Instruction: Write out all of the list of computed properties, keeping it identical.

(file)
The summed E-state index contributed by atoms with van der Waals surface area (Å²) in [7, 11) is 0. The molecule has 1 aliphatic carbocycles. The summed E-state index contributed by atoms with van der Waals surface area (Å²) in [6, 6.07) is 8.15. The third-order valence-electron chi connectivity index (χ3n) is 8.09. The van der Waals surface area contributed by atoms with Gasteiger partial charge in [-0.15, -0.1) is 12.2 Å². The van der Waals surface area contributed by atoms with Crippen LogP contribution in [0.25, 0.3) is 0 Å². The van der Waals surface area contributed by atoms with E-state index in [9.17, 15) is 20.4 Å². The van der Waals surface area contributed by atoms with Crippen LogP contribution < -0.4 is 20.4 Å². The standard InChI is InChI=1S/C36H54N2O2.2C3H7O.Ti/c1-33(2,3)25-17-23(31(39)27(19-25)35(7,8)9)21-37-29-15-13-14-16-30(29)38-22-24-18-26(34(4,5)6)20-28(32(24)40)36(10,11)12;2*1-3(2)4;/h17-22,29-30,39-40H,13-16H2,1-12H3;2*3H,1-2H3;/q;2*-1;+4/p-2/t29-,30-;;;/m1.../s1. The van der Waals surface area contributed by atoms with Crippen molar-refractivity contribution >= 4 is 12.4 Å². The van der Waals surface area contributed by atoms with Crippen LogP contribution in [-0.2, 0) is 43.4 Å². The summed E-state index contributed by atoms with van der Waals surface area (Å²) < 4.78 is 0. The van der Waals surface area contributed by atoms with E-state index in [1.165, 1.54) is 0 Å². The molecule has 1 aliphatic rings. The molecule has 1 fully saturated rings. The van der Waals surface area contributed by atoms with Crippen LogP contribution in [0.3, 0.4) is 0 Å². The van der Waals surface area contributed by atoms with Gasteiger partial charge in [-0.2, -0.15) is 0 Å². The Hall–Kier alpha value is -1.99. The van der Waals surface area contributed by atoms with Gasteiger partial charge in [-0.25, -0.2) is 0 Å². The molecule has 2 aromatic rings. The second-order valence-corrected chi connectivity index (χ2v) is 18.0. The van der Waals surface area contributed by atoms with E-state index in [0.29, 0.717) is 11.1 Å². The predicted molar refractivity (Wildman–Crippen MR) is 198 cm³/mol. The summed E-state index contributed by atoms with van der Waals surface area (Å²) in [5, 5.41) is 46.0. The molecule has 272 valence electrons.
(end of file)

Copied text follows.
The summed E-state index contributed by atoms with van der Waals surface area (Å²) in [7, 11) is 0. The molecule has 1 aliphatic carbocycles. The summed E-state index contributed by atoms with van der Waals surface area (Å²) in [6, 6.07) is 8.15. The third-order valence-electron chi connectivity index (χ3n) is 8.09. The van der Waals surface area contributed by atoms with Gasteiger partial charge in [-0.15, -0.1) is 12.2 Å². The van der Waals surface area contributed by atoms with Crippen LogP contribution in [0.25, 0.3) is 0 Å². The van der Waals surface area contributed by atoms with E-state index in [9.17, 15) is 20.4 Å². The van der Waals surface area contributed by atoms with Crippen LogP contribution < -0.4 is 20.4 Å². The standard InChI is InChI=1S/C36H54N2O2.2C3H7O.Ti/c1-33(2,3)25-17-23(31(39)27(19-25)35(7,8)9)21-37-29-15-13-14-16-30(29)38-22-24-18-26(34(4,5)6)20-28(32(24)40)36(10,11)12;2*1-3(2)4;/h17-22,29-30,39-40H,13-16H2,1-12H3;2*3H,1-2H3;/q;2*-1;+4/p-2/t29-,30-;;;/m1.../s1. The van der Waals surface area contributed by atoms with Crippen molar-refractivity contribution >= 4 is 12.4 Å². The van der Waals surface area contributed by atoms with Crippen LogP contribution in [-0.2, 0) is 43.4 Å². The summed E-state index contributed by atoms with van der Waals surface area (Å²) < 4.78 is 0. The van der Waals surface area contributed by atoms with E-state index in [1.165, 1.54) is 0 Å². The molecule has 1 aliphatic rings. The molecule has 1 fully saturated rings. The van der Waals surface area contributed by atoms with Crippen LogP contribution in [0.3, 0.4) is 0 Å². The van der Waals surface area contributed by atoms with Gasteiger partial charge in [-0.2, -0.15) is 0 Å². The Hall–Kier alpha value is -1.99. The van der Waals surface area contributed by atoms with Gasteiger partial charge in [-0.25, -0.2) is 0 Å². The molecule has 2 aromatic rings. The second-order valence-corrected chi connectivity index (χ2v) is 18.0. The van der Waals surface area contributed by atoms with E-state index in [0.29, 0.717) is 11.1 Å². The predicted molar refractivity (Wildman–Crippen MR) is 198 cm³/mol. The summed E-state index contributed by atoms with van der Waals surface area (Å²) in [5, 5.41) is 46.0. The molecule has 272 valence electrons.